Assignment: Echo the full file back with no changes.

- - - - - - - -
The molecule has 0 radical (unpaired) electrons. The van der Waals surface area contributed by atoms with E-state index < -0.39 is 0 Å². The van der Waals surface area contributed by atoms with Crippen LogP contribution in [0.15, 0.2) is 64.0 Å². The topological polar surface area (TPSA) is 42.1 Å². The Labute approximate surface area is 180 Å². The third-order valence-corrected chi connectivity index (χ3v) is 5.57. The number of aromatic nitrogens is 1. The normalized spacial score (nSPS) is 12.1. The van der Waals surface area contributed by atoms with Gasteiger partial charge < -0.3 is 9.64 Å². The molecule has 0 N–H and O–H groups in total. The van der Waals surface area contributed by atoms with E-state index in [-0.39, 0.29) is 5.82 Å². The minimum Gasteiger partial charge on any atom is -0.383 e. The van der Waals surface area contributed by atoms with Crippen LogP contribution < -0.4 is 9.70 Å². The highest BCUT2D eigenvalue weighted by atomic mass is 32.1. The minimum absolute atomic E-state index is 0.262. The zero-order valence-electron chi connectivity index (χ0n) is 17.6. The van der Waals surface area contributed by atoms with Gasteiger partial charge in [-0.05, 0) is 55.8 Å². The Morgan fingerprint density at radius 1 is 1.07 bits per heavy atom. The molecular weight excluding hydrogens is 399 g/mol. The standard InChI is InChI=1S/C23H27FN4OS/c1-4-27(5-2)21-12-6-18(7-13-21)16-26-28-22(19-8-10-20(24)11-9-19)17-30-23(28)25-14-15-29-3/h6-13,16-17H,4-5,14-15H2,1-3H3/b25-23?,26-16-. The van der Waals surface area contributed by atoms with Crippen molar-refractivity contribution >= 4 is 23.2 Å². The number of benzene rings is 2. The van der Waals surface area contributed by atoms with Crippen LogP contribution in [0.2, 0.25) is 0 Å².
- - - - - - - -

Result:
The molecule has 0 radical (unpaired) electrons. The van der Waals surface area contributed by atoms with E-state index < -0.39 is 0 Å². The van der Waals surface area contributed by atoms with Crippen LogP contribution in [0.15, 0.2) is 64.0 Å². The topological polar surface area (TPSA) is 42.1 Å². The Labute approximate surface area is 180 Å². The third-order valence-corrected chi connectivity index (χ3v) is 5.57. The number of aromatic nitrogens is 1. The normalized spacial score (nSPS) is 12.1. The van der Waals surface area contributed by atoms with Gasteiger partial charge < -0.3 is 9.64 Å². The molecule has 0 N–H and O–H groups in total. The van der Waals surface area contributed by atoms with E-state index in [-0.39, 0.29) is 5.82 Å². The minimum Gasteiger partial charge on any atom is -0.383 e. The van der Waals surface area contributed by atoms with Crippen LogP contribution < -0.4 is 9.70 Å². The highest BCUT2D eigenvalue weighted by atomic mass is 32.1. The minimum absolute atomic E-state index is 0.262. The zero-order valence-electron chi connectivity index (χ0n) is 17.6. The van der Waals surface area contributed by atoms with Gasteiger partial charge in [-0.05, 0) is 55.8 Å². The Morgan fingerprint density at radius 1 is 1.07 bits per heavy atom. The molecular weight excluding hydrogens is 399 g/mol. The standard InChI is InChI=1S/C23H27FN4OS/c1-4-27(5-2)21-12-6-18(7-13-21)16-26-28-22(19-8-10-20(24)11-9-19)17-30-23(28)25-14-15-29-3/h6-13,16-17H,4-5,14-15H2,1-3H3/b25-23?,26-16-. The van der Waals surface area contributed by atoms with Crippen molar-refractivity contribution >= 4 is 23.2 Å². The number of benzene rings is 2. The van der Waals surface area contributed by atoms with Crippen LogP contribution in [0.2, 0.25) is 0 Å².